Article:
(Dkt. # 11), Petitioner acknowledges that his petition is
untimely. He argues, however, that he is entitled to a later
start date for the one-year period under § 2244(d)(1)
and that various circumstances support equitable tolling of
the one-year period. Dkt. # 1 at 5, 13-14; Dkt. # 11 at 1-2.
the Antiterrorism and Effective Death Penalty Act (AEDPA),
state prisoners have a one-year limitation period in which to
file a federal habeas petition. 28 U.S.C. §
2244(d)(1).Generally, the limitation period begins to
run from the date on which a prisoner's conviction
becomes final. Id. § 2244(d)(1)(A). It may also
commence at a later date under the terms of §
2244(d)(1)(B), (C), and (D). Regardless of which date the
one-year limitation period commences, the period is
statutorily tolled for “[t]he time during which a
properly filed application for State post-conviction or other
collateral review with respect to the pertinent judgment or
claim is pending.” Id. § 2244(d)(2).
Because the AEDPA's one-year limitation period is not
jurisdictional, the untimeliness of a habeas petition also
may be excused for equitable reasons, Holland v.
Florida, 560 U.S. 631, 645 (2010), or upon “a
credible showing of actual innocence, ” McQuiggin
v. Perkins, 569 U.S. 383, 392 (2013).
The petition is untimely under § 2244(d)(1)(A).
contends, and the Court finds, that the petition is untimely
under § 2244(d)(1)(A). The OCCA affirmed
petitioner's conviction as to Count I on October 10,
2008. Dkt. # 10-1. Petitioner did not file a petition for
writ of certiorari in the United States Supreme Court. Dkt. #
1 at 3. Petitioner's conviction therefore became final on
January 8, 2009, when the 90-day period for filing a petition
for writ of certiorari expired. See Caspari v.
Bohlen, 510 U.S. 383, 390 (1994) (noting state
conviction becomes final when “availability of direct
appeal to the state courts has been exhausted and the time
for filing a petition for a writ of certiorari has elasped or
a timely filed petition has been finally denied”).
Under § 2244(d)(1)(A), Petitioner's one-year
limitation period commenced on January 9, 2009, and expired
on January 11, 2010. See United States v. Hurst, 322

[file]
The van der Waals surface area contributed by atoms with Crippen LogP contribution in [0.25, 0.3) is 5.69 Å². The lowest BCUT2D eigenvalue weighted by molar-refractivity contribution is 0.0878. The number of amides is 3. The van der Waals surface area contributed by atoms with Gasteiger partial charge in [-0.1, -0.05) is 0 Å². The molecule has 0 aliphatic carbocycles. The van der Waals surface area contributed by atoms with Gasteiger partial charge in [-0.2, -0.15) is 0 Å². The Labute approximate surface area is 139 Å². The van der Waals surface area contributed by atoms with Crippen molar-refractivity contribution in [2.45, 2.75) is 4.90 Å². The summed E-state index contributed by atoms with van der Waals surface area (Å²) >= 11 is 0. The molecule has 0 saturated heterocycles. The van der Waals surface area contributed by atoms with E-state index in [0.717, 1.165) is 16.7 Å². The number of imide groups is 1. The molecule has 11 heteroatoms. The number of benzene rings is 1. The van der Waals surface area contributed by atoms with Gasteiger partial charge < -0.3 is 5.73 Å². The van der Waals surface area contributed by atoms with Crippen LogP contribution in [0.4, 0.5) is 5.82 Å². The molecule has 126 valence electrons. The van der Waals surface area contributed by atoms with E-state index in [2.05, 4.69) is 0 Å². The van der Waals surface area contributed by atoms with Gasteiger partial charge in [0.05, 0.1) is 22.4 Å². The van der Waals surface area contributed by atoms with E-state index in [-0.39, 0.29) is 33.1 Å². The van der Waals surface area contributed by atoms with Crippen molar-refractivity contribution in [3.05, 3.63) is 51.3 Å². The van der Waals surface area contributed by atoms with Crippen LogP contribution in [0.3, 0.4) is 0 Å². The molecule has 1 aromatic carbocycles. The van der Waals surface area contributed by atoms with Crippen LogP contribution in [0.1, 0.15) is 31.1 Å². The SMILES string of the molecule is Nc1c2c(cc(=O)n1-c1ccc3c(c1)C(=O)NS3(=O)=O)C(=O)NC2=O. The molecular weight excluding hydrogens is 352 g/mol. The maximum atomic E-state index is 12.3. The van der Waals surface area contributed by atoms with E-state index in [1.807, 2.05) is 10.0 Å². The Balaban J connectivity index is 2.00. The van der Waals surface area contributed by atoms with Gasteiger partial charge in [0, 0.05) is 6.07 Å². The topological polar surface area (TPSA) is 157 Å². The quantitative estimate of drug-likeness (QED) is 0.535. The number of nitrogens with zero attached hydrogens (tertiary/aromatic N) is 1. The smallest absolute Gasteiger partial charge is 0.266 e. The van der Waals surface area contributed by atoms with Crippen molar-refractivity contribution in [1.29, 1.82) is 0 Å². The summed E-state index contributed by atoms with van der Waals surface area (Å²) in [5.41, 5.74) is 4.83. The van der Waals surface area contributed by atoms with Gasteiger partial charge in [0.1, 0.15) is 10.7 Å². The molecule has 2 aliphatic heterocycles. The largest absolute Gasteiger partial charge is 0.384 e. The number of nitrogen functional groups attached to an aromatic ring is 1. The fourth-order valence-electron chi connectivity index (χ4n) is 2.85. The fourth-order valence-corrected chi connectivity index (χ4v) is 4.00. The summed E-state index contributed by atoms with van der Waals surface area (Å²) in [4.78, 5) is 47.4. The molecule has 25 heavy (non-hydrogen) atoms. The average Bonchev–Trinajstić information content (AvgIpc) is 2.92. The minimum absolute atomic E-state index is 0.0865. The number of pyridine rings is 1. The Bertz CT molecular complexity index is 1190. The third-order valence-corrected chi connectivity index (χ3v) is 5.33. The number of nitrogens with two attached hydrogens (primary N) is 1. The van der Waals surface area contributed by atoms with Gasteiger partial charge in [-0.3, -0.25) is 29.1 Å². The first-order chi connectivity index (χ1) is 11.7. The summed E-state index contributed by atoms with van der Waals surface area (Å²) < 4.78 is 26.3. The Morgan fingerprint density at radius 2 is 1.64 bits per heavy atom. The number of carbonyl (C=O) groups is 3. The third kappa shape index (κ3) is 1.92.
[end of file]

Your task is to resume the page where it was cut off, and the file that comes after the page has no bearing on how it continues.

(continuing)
F.3d 1256, 1260-61 (10th Cir. 2003) (applying Fed.R.Civ.P.
6(a) to calculate AEDPA one-year limitation
period). Petitioner did not file his federal habeas
petition until July 10, 2017, over seven years after his
limitation period expired. And, as respondent contends,
petitioner is not entitled to statutory tolling of this
one-year period because he did not file his first application
for post-conviction relief in state court until October 24,
2016. See 28 U.S.C. § 2244(d)(2); Clark v.
Oklahoma, 468 F.3d 711, 714 (10th Cir. 2006)
(“Only state petitions for post-conviction relief filed
within the one year allowed by AEDPA will toll the statute of
limitations.”). Thus, unless petitioner can demonstrate
that he is eligible for a later commencement date or that his
circumstances warrant equitable tolling, his petition is time
Petitioner has not demonstrated that an alternative
commencement date applies.
appears to suggest that his one-year limitation period began
at some later date under either § 2244(d)(1)(B),
(d)(1)(C), or (d)(1)(D). See Dkt. # 1 at 14; Dkt. #
11 at 1-2. The Court disagrees.
petitioner contends that state-created impediments prevented
him from filing a timely federal habeas petition. Dkt. # 1 at
5, 13-14; Dkt. # 11 at 1. Under § 2244(d)(1)(B),
AEDPA's one-year period commences on “the date on
which the impediment to filing an application created by
State action in violation of the Constitution or laws of ...